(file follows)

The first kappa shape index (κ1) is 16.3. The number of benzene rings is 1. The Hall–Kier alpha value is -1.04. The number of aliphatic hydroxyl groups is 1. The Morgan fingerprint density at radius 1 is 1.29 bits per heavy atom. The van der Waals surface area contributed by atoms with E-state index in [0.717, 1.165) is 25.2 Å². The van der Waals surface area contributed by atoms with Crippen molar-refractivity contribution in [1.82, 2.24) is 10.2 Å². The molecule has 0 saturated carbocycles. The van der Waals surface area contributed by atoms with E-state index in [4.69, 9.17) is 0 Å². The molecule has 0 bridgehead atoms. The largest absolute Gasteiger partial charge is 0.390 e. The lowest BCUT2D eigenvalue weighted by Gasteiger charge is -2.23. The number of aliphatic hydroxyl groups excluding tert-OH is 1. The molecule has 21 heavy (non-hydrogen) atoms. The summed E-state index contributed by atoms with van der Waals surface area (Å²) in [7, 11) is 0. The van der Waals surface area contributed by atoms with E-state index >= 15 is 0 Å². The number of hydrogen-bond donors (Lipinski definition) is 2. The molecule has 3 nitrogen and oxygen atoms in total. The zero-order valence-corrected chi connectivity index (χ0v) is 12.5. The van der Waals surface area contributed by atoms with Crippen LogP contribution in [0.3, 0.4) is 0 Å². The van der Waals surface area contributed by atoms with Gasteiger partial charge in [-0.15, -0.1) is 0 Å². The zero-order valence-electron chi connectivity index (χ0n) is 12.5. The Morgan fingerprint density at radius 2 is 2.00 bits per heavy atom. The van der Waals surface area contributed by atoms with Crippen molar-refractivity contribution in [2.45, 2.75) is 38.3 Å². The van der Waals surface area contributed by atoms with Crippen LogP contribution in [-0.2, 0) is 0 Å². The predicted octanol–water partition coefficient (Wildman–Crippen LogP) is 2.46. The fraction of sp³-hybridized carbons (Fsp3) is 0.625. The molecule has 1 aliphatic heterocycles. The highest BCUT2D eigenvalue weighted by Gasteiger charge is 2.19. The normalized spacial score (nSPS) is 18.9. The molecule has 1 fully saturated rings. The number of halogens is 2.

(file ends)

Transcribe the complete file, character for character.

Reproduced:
The first kappa shape index (κ1) is 16.3. The number of benzene rings is 1. The Hall–Kier alpha value is -1.04. The number of aliphatic hydroxyl groups is 1. The Morgan fingerprint density at radius 1 is 1.29 bits per heavy atom. The van der Waals surface area contributed by atoms with E-state index in [0.717, 1.165) is 25.2 Å². The van der Waals surface area contributed by atoms with Crippen molar-refractivity contribution in [1.82, 2.24) is 10.2 Å². The molecule has 0 saturated carbocycles. The van der Waals surface area contributed by atoms with E-state index in [4.69, 9.17) is 0 Å². The molecule has 0 bridgehead atoms. The largest absolute Gasteiger partial charge is 0.390 e. The lowest BCUT2D eigenvalue weighted by Gasteiger charge is -2.23. The number of aliphatic hydroxyl groups excluding tert-OH is 1. The molecule has 21 heavy (non-hydrogen) atoms. The summed E-state index contributed by atoms with van der Waals surface area (Å²) in [7, 11) is 0. The van der Waals surface area contributed by atoms with E-state index >= 15 is 0 Å². The number of hydrogen-bond donors (Lipinski definition) is 2. The molecule has 3 nitrogen and oxygen atoms in total. The zero-order valence-corrected chi connectivity index (χ0v) is 12.5. The van der Waals surface area contributed by atoms with Crippen LogP contribution in [0.3, 0.4) is 0 Å². The van der Waals surface area contributed by atoms with Gasteiger partial charge in [-0.15, -0.1) is 0 Å². The zero-order valence-electron chi connectivity index (χ0n) is 12.5. The Morgan fingerprint density at radius 2 is 2.00 bits per heavy atom. The van der Waals surface area contributed by atoms with Crippen molar-refractivity contribution in [2.45, 2.75) is 38.3 Å². The van der Waals surface area contributed by atoms with Crippen LogP contribution in [-0.2, 0) is 0 Å². The predicted octanol–water partition coefficient (Wildman–Crippen LogP) is 2.46. The fraction of sp³-hybridized carbons (Fsp3) is 0.625. The molecule has 1 aliphatic heterocycles. The highest BCUT2D eigenvalue weighted by Gasteiger charge is 2.19. The normalized spacial score (nSPS) is 18.9. The molecule has 1 fully saturated rings. The number of halogens is 2.